Little Falls is also the hometown of accomplished author Louise Erdrich, whose titles include Love Medicine and The Bingo Palace.
The sawmills may be long gone but Larson Boats has been a steady employer since the 1920s.
Exploring the Area
Little Falls has a number of city parks along the Mississippi River:
- LeBourget Park (Larson Memorial Dr.)
- Maple Island Park (Kidder St. SE at 3rd Ave. SE)
- Green Park (1st St NE at 8th Ave NE), which is a pleasant place to stroll along the river and chat with folks, especially in the evening.
- Mill Park (Lindbergh Drive), which incorporates the ruins of the former Hennepin Paper Mill as public art.
On the west side of town, 57 aces of virgin red and white pine have been preserved at Pine Grove Park (Hwy 27 next to the zoo); the tract was donated to the city by local lumber barons. Walk around to get a sense of what the old pine forest of Minnesota was like.
The Charles A. Lindbergh House and Visitor Center offers guided tours of the Lindbergh family home with stories about their lives.
The Charles A. Weyerhaeuser Memorial Museum and Home Site is the base for the Morrison County Historical Society and has some interesting exhibits on the county’s history.
Seasonal tours are offered of the former homes of the Charles Weyerhaeuser and Drew Musser families at the Linden Hill Historic Mansions.
If there’s a fishing enthusiast in your family, you’ll want to visit the Minnesota Fishing Museum and check out the displays on spearing, decoys, replicas of record fish caught in the state, and old motors like the 1902 6v submersible from the Electric Motor Company.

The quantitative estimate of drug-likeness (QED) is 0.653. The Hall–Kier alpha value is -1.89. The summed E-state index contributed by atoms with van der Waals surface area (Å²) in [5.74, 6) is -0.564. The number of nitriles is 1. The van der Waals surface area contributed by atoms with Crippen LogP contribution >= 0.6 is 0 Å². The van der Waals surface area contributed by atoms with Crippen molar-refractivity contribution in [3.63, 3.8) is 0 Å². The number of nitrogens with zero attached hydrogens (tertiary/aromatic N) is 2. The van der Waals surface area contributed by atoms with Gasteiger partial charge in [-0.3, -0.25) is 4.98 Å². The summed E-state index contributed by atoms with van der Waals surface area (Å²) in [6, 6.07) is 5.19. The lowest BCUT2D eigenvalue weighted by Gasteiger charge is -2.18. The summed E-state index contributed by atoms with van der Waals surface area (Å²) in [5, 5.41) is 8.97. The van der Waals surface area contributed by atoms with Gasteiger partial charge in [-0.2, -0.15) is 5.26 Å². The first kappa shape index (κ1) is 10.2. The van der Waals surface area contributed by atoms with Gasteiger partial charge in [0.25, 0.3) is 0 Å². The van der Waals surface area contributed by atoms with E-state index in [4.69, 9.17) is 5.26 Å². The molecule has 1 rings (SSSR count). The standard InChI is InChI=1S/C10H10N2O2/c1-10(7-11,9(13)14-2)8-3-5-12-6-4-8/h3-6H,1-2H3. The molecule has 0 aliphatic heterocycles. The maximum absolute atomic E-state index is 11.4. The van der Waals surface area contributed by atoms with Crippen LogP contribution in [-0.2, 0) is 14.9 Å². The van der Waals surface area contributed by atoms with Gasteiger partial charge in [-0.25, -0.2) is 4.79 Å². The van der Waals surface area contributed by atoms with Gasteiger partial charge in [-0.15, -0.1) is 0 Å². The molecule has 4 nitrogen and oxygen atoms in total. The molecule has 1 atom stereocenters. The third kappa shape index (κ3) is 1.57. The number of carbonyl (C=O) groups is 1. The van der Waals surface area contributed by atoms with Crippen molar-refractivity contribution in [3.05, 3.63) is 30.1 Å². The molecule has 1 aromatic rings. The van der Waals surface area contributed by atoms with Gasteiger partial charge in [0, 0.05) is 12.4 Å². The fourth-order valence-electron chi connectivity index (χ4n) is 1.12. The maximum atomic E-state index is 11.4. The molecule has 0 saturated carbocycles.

Sacred Heart Chapel at St. Francis Convent has a gorgeous Romanesque chapel that is open to the public.
The Great River Arts Association has three galleries featuring the work of local and regional artists. .
South of town, Crane Meadows National Wildlife Refuge is a large wetland preserve with good birding.
Where to Stay
Charles Lindbergh State Park has about 40 campsites in a heavily wooded area that was once part of the Lindbergh family estate.
Two Rivers Campground is a large, full-service campground (over 200 sites) about 12 miles south of Little Falls on the Mississippi and Platte Rivers.
Clifwood Motel has 18 clean budget rooms in decent shape.
Bed and Breakfast.
The Waller House Inn has five rooms in a restored Victorian home just three blocks from the Mississippi River.
If you are traveling with a group, you may be able to arrange lodging at the Linden Hill Historic Mansions; give them a call to inquire (320.616.5580).
Where to Eat
Three generations have run Thielen Meats, where you can get a variety of fresh meat products including handmade sausages to barbeque next to the Mississippi River.
Stop at Pete and Joy’s Bakery (121 Broadway East; 320.632.6388) for fresh pastries and bread or for a light lunch.
Little Fiesta (310 12th St. NE; 320.632.2445) is the place for good Mexican food and good service.
A.T. The Black and White offers fine dining with a casual feel in a historic downtown building.
Next stop downriver: Royalton and North Prairie
Next stop upriver: Belle Prairie
© Dean Klinkenberg, 2012